Wednesday, 13 April 2016

Brain Games

Over many years much attention has been focussed on the alleged ‘effects’ of video gaming such as addiction and a propensity toward violence in real-life as a result of playing violent video games.  It has to be said that after some three decades of research from around the world, science has failed to find a causal link between real-world violence and playing video games.

Okay, I hear you say, tell me something I didn’t know.  And so I will.  Instead of churning over old ground let’s take a look at some of the new and innovative things that are being developed as a direct result of video game play and use.

A recent ‘Horizon’ programme revealed some of the stuff going on out there; stuff which should be, but is rarely reported because, perhaps, it’s less sensational than tabloid stories of disaffected loners rehearsing murderous dreams on their xboxes.

Motor skills – In Holland, a Dutch surgeon, Dr Henk ten Cate Hoedemaker has developed a game called “Underground”.  “A Dutch surgeon has done what?” I hear you exclaim.  “Hasn’t he got better things to do with his time??”   Whoa, steady there!  Yes, technically it’s a game in which you help a girl and her pet robot to escape from a mine.  So far, so dull, eh?  However, the game is especially designed to help surgeons practice their motor skills since the game controller has been adapted to mimic the tools used in micro-surgery.  Now I think that really is smart though I wouldn’t recommend trying micro-surgery at home… could get messy.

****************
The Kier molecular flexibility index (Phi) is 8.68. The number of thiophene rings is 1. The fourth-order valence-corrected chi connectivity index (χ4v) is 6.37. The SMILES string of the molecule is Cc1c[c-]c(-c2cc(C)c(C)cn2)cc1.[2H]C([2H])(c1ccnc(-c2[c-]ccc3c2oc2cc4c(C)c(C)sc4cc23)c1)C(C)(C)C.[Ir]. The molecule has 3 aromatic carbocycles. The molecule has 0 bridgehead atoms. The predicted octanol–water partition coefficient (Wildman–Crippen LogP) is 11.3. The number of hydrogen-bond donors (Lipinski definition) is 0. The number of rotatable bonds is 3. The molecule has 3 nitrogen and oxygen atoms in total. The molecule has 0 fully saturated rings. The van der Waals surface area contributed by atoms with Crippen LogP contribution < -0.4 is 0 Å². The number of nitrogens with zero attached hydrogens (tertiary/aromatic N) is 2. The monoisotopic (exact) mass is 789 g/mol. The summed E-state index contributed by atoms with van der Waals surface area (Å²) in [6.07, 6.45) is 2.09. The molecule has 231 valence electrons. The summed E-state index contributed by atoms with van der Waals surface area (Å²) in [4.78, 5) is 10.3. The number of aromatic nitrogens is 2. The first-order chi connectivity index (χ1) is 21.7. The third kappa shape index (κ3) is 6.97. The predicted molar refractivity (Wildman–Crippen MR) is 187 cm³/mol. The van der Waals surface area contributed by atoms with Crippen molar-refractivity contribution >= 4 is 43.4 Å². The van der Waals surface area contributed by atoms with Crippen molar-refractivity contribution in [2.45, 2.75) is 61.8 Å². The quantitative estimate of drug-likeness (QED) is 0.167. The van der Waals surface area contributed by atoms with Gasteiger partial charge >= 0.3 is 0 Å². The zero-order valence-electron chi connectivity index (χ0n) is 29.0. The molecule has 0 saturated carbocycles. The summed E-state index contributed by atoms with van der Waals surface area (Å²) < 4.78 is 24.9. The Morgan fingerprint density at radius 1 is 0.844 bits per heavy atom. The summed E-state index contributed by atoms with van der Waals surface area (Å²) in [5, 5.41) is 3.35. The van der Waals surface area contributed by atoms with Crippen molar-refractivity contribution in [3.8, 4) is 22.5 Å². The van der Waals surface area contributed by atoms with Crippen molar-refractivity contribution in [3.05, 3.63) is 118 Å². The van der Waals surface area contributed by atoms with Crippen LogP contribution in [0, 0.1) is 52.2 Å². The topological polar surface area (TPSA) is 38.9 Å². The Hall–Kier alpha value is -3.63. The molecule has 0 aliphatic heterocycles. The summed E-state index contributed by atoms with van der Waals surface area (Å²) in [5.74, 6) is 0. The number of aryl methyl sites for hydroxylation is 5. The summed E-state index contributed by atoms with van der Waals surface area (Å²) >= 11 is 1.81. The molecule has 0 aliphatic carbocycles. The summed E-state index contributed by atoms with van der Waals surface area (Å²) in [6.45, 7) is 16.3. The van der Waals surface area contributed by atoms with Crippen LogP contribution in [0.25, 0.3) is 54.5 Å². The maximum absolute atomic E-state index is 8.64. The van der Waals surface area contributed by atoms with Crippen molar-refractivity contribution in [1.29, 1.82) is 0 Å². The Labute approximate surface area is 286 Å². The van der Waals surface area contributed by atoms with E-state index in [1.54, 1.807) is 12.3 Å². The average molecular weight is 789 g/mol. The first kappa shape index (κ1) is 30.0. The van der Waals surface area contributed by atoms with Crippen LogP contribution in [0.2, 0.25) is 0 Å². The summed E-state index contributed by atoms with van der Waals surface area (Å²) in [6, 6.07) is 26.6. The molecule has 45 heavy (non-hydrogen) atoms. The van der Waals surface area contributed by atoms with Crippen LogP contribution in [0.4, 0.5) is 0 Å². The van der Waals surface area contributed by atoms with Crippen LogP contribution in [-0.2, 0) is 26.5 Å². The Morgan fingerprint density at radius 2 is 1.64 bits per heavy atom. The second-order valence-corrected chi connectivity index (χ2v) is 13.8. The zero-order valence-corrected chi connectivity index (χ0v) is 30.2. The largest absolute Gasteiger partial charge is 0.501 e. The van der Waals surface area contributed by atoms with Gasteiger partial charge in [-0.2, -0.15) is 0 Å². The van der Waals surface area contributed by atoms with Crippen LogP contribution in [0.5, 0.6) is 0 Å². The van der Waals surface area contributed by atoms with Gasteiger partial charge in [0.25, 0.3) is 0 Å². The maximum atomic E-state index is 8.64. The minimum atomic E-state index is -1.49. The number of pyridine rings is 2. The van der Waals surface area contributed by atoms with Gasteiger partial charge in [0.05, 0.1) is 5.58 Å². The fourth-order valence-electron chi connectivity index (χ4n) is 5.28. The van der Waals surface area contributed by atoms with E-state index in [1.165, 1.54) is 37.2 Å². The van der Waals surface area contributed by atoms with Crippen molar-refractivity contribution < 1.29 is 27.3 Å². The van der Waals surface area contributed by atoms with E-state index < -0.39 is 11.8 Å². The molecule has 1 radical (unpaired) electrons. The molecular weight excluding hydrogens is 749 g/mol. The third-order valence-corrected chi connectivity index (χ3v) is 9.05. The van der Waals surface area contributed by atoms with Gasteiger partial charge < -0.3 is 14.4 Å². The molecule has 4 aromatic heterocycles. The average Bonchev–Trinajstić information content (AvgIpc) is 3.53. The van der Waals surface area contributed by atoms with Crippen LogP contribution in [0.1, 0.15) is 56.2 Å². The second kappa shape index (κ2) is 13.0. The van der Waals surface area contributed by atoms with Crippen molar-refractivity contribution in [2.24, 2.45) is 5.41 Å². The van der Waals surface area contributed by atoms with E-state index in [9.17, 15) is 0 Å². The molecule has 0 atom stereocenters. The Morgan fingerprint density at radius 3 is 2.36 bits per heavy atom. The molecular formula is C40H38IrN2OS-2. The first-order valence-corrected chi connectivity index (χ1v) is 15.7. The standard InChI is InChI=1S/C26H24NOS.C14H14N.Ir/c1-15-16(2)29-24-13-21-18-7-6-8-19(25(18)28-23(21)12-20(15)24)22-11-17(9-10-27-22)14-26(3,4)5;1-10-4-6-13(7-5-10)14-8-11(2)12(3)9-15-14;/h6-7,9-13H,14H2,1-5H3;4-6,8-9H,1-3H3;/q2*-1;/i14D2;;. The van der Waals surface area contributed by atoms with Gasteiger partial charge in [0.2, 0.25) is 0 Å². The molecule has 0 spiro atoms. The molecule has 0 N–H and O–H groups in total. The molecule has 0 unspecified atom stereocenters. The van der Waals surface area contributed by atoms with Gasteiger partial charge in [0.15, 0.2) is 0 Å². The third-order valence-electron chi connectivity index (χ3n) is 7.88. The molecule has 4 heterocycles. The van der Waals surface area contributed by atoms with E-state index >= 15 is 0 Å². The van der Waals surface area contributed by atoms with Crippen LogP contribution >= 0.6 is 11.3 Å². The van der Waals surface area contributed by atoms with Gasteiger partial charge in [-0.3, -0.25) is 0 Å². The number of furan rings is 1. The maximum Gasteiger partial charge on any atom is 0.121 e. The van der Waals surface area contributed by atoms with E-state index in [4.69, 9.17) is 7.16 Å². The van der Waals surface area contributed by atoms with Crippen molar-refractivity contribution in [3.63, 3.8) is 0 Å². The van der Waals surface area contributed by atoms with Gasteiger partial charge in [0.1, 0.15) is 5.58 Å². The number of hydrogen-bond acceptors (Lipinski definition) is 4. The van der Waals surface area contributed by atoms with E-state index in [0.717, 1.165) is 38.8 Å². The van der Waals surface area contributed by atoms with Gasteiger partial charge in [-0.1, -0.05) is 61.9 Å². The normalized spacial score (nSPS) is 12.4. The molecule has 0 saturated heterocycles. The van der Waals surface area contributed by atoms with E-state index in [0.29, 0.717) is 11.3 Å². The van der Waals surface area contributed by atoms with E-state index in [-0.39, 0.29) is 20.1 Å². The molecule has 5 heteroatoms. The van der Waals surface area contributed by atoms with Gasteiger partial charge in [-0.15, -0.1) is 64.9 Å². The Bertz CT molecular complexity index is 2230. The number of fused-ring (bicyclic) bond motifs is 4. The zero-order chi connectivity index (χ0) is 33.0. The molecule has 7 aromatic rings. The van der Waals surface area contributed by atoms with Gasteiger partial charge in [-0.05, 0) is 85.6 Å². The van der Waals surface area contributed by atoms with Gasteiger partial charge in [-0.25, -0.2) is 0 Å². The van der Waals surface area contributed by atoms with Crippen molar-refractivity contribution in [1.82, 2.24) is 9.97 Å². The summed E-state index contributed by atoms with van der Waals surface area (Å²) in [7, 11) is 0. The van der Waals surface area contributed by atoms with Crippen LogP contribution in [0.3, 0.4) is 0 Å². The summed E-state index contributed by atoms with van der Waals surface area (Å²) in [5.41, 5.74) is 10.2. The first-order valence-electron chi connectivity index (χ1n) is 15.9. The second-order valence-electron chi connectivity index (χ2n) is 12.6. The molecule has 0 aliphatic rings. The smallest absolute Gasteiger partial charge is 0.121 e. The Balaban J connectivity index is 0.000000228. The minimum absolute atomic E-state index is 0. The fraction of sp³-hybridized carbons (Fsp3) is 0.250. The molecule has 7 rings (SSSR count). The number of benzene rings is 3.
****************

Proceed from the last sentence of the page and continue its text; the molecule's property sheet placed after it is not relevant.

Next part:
Visual abilities – At the University of Geneva they have been testing the visual abilities of gamers vs non-gamers and the results have been interesting.  This has been done by asking test subjects to track the position of multiple moving objects. 

The researchers have found that those who play action games perform much better than those who don’t.  The theory goes that fast action games require the player to constantly switch their attention from one part of the screen to another while also staying aware of other events in the environment.  This, subsequently, is believed to challenge the brain into processing incoming visual information more efficiently.

Brain growth – down at the Max Planck Institute of Human Development in Berlin (where else?) Prof Simone Kuhn has been researching the effects of video games on the brain.  In one study, she used fMRI (functional MRI) technology to study the brains of subjects as they played Super Mario 64 DS, over a period of two months.

During this period it was discovered that three areas of the brain had grown - the prefrontal cortex, right hippocampus and cerebellum - all involved in navigation and fine motor control.

Because the game offers both a 3D and 2D view simultaneously, Prof Kuhn believes that having to navigate the game in different ways is what may be stimulating brain growth.

Mental stimulus – One recent development has involved using video games to tackle mental decline in old age.  At the University of California, Prof Adam Gazzeley and his team have developed a game called Neuroracer.

Aimed at older players, the game requires individuals to steer a car while at the same time performing other tasks.

The team engaged a group of pensioners to play the game and discovered that after some 12 hours of playing, the pensioners had improved their performance so much they were beating 20-year-olds playing it for the first time.

In addition, Prof Gazzeley also measured improvements in the working memory and attention span of the pensioners.  Remarkably, these measurements showed that skills had improved through playing the game and were transferable into the real world.

In may seem incredible, but a time is foreseen when instead of having to take medication for a mental condition, we might just be given a prescription for a specifically targeted video game to be taken three times a day (without water) instead.  Now how good would that be?

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